I am a nursing student who is about to graduate. The hospital I want to work at offers a residency program through my school for new nurses. I am very interested in NICU nursing, but I am wondering if it would be better to start with well baby/ L&D first to get some experience first?
I am hoping some of you with more experience would be able to help me decide.
I would also appreciate any other advice about NICU nursing!
Sep 28, '17
I went into NICU as a new grad. It may be difficult getting into NICU as a new grad in some areas. I had a 135 hr NICU preceptorship in the final semester before graduation which helped solidify my decision to go into NICU and helped obtain my job.
Sep 28, '17
You will probably get advice arguing both options. But here's my 2 cents.
NICU residencies tend one the most comprehensive orientations out there, so you should get a good orientation period as well as classes, ect. These residencies however are of course only open to new grads. So if you go get other experience and then you want to come to NICU there's really no guarantees on how long or comprehensive your orientation will be. You could potentially only get a few weeks and then the rest of your learning will be on the job.
I suppose any nursing experience is valuable when starting in NICU, like even if you have adult experience there are some stuff that transfers but it's just such a unique area and a lot of NICUs like to "mold" their new grads to do it there way and not already have any bad habits.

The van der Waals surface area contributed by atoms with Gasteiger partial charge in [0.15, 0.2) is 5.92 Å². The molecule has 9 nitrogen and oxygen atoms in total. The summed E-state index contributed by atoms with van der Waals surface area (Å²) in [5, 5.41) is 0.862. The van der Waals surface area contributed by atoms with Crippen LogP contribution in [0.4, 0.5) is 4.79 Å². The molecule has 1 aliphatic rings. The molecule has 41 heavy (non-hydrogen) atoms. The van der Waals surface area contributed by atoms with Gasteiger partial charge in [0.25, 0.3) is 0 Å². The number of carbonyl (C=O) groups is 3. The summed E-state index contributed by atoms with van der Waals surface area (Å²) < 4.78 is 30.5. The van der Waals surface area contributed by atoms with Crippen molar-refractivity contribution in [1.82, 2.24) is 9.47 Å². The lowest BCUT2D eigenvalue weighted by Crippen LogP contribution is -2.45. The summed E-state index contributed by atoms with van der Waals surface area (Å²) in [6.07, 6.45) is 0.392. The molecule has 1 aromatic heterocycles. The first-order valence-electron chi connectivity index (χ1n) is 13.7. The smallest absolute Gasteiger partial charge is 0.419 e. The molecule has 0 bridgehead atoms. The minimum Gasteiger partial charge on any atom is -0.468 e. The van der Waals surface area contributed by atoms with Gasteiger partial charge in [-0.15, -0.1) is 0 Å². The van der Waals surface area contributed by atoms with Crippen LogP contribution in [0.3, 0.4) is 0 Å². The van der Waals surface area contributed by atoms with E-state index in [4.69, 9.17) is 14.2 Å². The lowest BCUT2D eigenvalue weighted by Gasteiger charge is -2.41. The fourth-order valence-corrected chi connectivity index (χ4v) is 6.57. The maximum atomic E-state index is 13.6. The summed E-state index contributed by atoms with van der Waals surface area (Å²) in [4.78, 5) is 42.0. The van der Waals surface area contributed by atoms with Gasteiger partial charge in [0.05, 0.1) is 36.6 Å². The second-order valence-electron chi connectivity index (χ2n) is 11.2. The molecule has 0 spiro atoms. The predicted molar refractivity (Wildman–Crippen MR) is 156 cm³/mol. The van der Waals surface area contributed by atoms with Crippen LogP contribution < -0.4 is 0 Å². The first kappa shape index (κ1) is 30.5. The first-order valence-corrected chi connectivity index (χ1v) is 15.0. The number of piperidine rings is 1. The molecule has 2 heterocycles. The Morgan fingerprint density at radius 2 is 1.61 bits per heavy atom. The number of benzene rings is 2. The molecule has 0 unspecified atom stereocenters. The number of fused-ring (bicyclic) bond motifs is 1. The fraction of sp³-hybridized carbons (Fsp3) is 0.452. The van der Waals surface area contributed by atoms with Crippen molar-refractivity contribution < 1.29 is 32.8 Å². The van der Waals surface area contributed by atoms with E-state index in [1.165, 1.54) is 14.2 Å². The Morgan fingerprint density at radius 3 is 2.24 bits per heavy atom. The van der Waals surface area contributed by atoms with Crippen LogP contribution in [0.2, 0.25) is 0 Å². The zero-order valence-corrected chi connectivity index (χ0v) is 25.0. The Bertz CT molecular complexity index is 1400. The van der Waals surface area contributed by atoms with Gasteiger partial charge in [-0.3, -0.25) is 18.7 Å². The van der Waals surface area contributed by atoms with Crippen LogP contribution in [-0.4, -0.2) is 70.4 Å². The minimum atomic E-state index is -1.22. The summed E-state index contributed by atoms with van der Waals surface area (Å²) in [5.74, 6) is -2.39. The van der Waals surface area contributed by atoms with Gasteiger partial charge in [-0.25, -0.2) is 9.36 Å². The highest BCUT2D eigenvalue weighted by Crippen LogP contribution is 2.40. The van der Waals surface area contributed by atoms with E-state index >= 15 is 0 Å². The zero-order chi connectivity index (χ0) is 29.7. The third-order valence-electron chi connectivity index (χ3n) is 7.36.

Even though they are related areas, as in you deal with babies I don't think labour and delivery experience is going to give you much of a leg up in NICU. In L&D you are mainly caring for the mom not the baby, babies get whisked to postpartum pretty quickly if mom and baby are stable. And if baby is sick NICU will take them right away. Sure you'll learn NRP, give vit K and do newborn assessment but I'm of the opinion you might as well start where you want to be if it's possible.
If you can't get a NICU job, I'd say postpartum or peads are more transferable.
Oct 3, '17
I also went into NICU nursing straight from graduation. I ended up working for a hospital that didn't have a new grad residency program so my orientation was about 3 months long along with a week of classes. I'm still learning on the job every night when I go in. I think if you have the opportunity to learn in a new grad residency environment, you should definitely go for it! Especially if NICU is the unit you most desire to be in. It is a very specialized area. Coworkers that I've talked with who obtained other experience before coming to NICU felt as if they were not able to transfer a lot of what they learned at their old jobs to the NICU. Best of luck to you!
Oct 3, '17
If you are asking whether or not you need L & D or well baby experience to become a competent NICU nurse, I do not think you do. I went into NICU straight out of school, and I have never looked back or regretted my choice in any way. My nurse manager actually told me during my interview that she prefers to hire new grads because their behaviors as a caregiver aren't developed quite yet (I.E. no bad habits to break), but all managers are different. I work in a very large level IV at a teaching hospital. I received a 16 week orientation (part classroom and shifts on the floor) and I felt it was sufficient to care for our critically ill patients as a new grad. It is a difficult job and it will challenge you mentally and emotionally on a daily basis, but this goes for all of nursing. You MUST have the passion for it though, and if you do, go for it! My advice to you is to pursue your dreams, and don't get discouraged. The right opportunity will come.
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